Sawbill To Cherokee and Back Again, July 4, 2014

Family Canoe Adventure: Sawbill to Cherokee and Back Again
Dates: July 2nd – 5th, 2014
Portages: 5
Length: 4 days
Canoe/Gear: Wenonah Champlain
Lakes: Sawbill, Ada, Skoop, Cherokee

 

Trip Introduction:

Midsummer is a typical time of fireworks, family picnics, outdoor barbecues and parties to celebrate the holiday of independence but also to mark midsummer. Our trips due to my wife and my work schedules seem to lead us northwards to the woods and a new adventure. This time around we opted for a southern entry to the BWCA because we had largely ignored the southern region of BWCA perhaps due to my own personal preference for boundary lakes. Sawbill would be our perfect introduction despite its heavy day and overnight use. The lake itself is a gorgeous venue surrounded by deeply forest ridges and deep blue waters. If you can ignore the floating coolers and out-paddle the hordes to the northern end, your first set of portages will land you in more serene settings with fewer paddlers and reward with the beauty and stillness you seek (if you paddle ‘n carry far enough!). We did. And this is our story: Cherokee lake.

Day 1, July 2nd:  In the Dark

Turning up Rt. 2 heading north on the dirt road to Sawbill campground as the sun was setting in the western sky. A magnificent orange glow bathed the hillsides and forests as we rolled along. Arriving at Sawbill Lake and the USFS campground we noticed two things. The bugs were out and darkness had fallen. In a bit of confusion, we looked for a campsite map to find our site which turned out to be back up the road with a couple of other access sites. We didn’t climb into our tent until about 11PM but we all quickly fell asleep.

Day 2, July 3rd: Bright and Early

Breakfast at camp was a slow affair. I made coffee and rifled through the food packs to find our breakfast offerings. Everyone else in my group was very slow to wake and climb out of the tent. It was becoming clear that this would be the pace of the day.

I had loaded most of our gear in separate dry bags and kits. The back of our car was littered with disorganized bits and pieces of canoeing gear from various packs which slowed us down getting breakfast together.  We ate and packed slowly, eventually rolling down to the Sawbill Outfitter general store to pick up our permits around 9:45AM and watch the BWCA training film. The sun blazed overhead by the time we made the dock at 10:30AM dodging a group or two coming out and putting in. This is a busy entry.

At high noon and full sunshine we were finally ready to shove off. Only later did we discover that our 56-in. gold-and-green metal plastic paddle and one of our water bottles was left on the dock never to be seen again. We paddled north searching for the portage, quizzing a group of three young guys doing a selfie at the last campsite. They confessed that they were lost and looking for the portage as well. With a bit of map consultation, we paddled around the wooded peninsula to our immediate left and landed at our first carry.

The portages up to Cherokee are generally short except for your last carry of 180 rods over the Laurentian Divide. The first carry of 85 rods has a rocky takeout but quickly becomes a flat, well trodden path to Alder Creek. After a short paddle upstream, the second is a 75 rod that undulates up and down first over rocky granite outcropping and then climbing through the forest to Ada Lake. These were very congested portages with groups of tandems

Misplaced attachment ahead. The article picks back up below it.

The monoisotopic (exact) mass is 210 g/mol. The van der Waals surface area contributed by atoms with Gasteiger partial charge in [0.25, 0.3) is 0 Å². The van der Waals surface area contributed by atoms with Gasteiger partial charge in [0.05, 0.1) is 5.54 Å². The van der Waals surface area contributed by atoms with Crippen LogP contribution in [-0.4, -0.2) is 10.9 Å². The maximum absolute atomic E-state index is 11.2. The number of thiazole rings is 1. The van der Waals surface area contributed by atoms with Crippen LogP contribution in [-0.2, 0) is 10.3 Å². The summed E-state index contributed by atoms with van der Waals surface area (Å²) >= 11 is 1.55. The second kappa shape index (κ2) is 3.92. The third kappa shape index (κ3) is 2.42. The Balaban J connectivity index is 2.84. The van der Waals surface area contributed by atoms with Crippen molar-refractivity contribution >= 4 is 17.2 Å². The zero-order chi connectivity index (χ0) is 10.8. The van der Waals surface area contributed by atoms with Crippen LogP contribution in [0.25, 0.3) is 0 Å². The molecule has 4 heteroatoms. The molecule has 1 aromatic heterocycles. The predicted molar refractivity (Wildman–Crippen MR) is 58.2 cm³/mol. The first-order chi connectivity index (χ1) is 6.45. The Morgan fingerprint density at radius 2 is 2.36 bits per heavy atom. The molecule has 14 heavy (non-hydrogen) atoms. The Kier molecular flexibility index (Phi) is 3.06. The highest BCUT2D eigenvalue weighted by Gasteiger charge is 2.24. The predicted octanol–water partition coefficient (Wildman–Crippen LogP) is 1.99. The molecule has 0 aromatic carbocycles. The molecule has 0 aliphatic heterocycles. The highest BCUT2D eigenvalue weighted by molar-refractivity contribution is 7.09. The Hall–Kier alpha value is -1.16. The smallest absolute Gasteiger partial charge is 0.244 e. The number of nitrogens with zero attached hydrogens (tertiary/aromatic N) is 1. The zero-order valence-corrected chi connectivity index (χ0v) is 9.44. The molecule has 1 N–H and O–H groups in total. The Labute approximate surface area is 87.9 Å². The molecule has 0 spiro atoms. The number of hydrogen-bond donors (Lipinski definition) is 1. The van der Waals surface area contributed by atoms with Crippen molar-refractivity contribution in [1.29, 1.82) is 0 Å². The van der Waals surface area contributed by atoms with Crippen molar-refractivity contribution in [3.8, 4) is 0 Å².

Fairy Houses on Cherokee: Something to look forward to

Fairy Houses on Cherokee: Something to look forward to

descending upon us and landing right behind us so we queued up, letting some put-in and others to exit and move on to clear our paths. The third portage that day involved confronting the boggy section of creek that led to Skoop. We paddled about ½ way and my wife and I got out, sunk knee deep in the grassy ooze and lined the canoe up to an impassable set of boulders in the middle of the stream. Abandoning this tactic, we unloaded and carried the rest of the way to the original landing at the stream cascade. We didn’t know that there were only 10 rods or so left to carry because everyone flopped down, wet, muddy tired and hungry.

Premonitions on Cherokee

Premonitions on Cherokee

There are no campsites between Sawbill and Cherokee and this fact did not cheer up the rest of my group. It was about 5PM and everyone’s energy levels were low. The last, longest carry was still ahead to Cherokee Creek. I coaxed my party back onward. The Cherokee creek portage rises gently through the woods from this side and then snakes its way down into an eventual muddy slog before terminating at a wide, sandy put-in on the creek. Our kids, exhausted and hungry made the first trip and my wife and I went back to shuttle the rest of our gear across.

View west from our Cherokee camp

View west from our Cherokee camp

Site on Cherokee

Site on Cherokee

Finally shoving off we vowed to take the first, best site we could find once we hit the lake at the southern end.

Day 3, July 4th: Then the Rains Came.

There is a children’s book about the rains on Kapiti Plains in East Africa and a young herder who waits for these rains to grow the Savannah grasses so that his herd can eat. Listening to the pitter-patter on the tent the next morning reminded me of this favorite short story that we used to read to our kids when they were young.

Indispensable Tarp on Rainy Cherokee

Indispensable Tarp on Rainy Cherokee

The rains came and went during the morning, setting the tone for the day. We crawled out to set up breakfast and plan our day but not much could be accomplished. I set up a trolling line and launched out into our little bay to the north of us but had no luck.

Southwestern bay, Cherokee Lake

Southwestern bay, Cherokee Lake

I also tried my luck with a few Rapalas off of the fantastic granite promontory that accentuated our site. We duck in and out of the tent all day, playing games, grabbing a bit to eat, the kids playing around the site which had endless trails and paths back up behind us and down to the water. Finally my wife and I decide to try and make it up the lake a ways to explore better fishing spots. Our hope is a fish dinner for the evening.

Island southern end, Cherokee Lake

Island southern end, Cherokee Lake

As we launch from our site, thunder and lightning in the distance. It’s 2PM and we will be weather-bound for the rest of the day.

Huddling in our tent, the UNO cards came out. We read to each other. I jotted down trip notes in my journal and we played many rounds of hearts and talked about other trips we’d done to the Numbered Chain, Saganaga, Loon and Agnes.